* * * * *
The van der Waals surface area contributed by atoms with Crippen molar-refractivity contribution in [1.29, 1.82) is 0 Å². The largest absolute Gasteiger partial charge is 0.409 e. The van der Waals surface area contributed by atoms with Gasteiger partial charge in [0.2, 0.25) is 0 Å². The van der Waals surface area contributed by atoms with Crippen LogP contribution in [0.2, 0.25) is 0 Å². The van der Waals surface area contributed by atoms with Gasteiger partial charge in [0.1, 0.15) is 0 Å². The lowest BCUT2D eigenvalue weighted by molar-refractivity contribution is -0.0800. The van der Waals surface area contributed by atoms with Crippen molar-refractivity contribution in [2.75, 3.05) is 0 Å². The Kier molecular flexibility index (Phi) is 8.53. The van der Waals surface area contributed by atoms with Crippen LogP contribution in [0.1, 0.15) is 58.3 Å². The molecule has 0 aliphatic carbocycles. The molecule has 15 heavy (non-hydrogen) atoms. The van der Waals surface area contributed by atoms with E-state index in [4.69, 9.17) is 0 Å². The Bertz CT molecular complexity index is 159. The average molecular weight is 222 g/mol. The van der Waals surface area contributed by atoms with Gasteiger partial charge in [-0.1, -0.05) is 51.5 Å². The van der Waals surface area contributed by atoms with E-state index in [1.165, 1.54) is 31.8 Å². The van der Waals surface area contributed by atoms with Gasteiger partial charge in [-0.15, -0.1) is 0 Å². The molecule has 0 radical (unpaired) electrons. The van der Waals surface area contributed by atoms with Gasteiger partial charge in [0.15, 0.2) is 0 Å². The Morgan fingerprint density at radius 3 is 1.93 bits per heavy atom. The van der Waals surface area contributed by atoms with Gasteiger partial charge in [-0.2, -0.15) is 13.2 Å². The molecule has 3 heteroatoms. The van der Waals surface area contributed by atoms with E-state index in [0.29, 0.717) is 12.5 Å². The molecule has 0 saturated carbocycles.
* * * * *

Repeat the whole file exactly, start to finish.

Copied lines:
The van der Waals surface area contributed by atoms with Crippen molar-refractivity contribution in [1.29, 1.82) is 0 Å². The largest absolute Gasteiger partial charge is 0.409 e. The van der Waals surface area contributed by atoms with Gasteiger partial charge in [0.2, 0.25) is 0 Å². The van der Waals surface area contributed by atoms with Crippen LogP contribution in [0.2, 0.25) is 0 Å². The van der Waals surface area contributed by atoms with Gasteiger partial charge in [0.1, 0.15) is 0 Å². The lowest BCUT2D eigenvalue weighted by molar-refractivity contribution is -0.0800. The van der Waals surface area contributed by atoms with Crippen molar-refractivity contribution in [2.75, 3.05) is 0 Å². The Kier molecular flexibility index (Phi) is 8.53. The van der Waals surface area contributed by atoms with Crippen LogP contribution in [0.1, 0.15) is 58.3 Å². The molecule has 0 aliphatic carbocycles. The molecule has 15 heavy (non-hydrogen) atoms. The van der Waals surface area contributed by atoms with E-state index in [4.69, 9.17) is 0 Å². The Bertz CT molecular complexity index is 159. The average molecular weight is 222 g/mol. The van der Waals surface area contributed by atoms with Gasteiger partial charge in [-0.1, -0.05) is 51.5 Å². The van der Waals surface area contributed by atoms with E-state index in [1.165, 1.54) is 31.8 Å². The van der Waals surface area contributed by atoms with Gasteiger partial charge in [-0.15, -0.1) is 0 Å². The molecule has 0 radical (unpaired) electrons. The van der Waals surface area contributed by atoms with Gasteiger partial charge in [0.15, 0.2) is 0 Å². The Morgan fingerprint density at radius 3 is 1.93 bits per heavy atom. The van der Waals surface area contributed by atoms with Gasteiger partial charge in [-0.2, -0.15) is 13.2 Å². The molecule has 3 heteroatoms. The van der Waals surface area contributed by atoms with E-state index in [0.29, 0.717) is 12.5 Å². The molecule has 0 saturated carbocycles.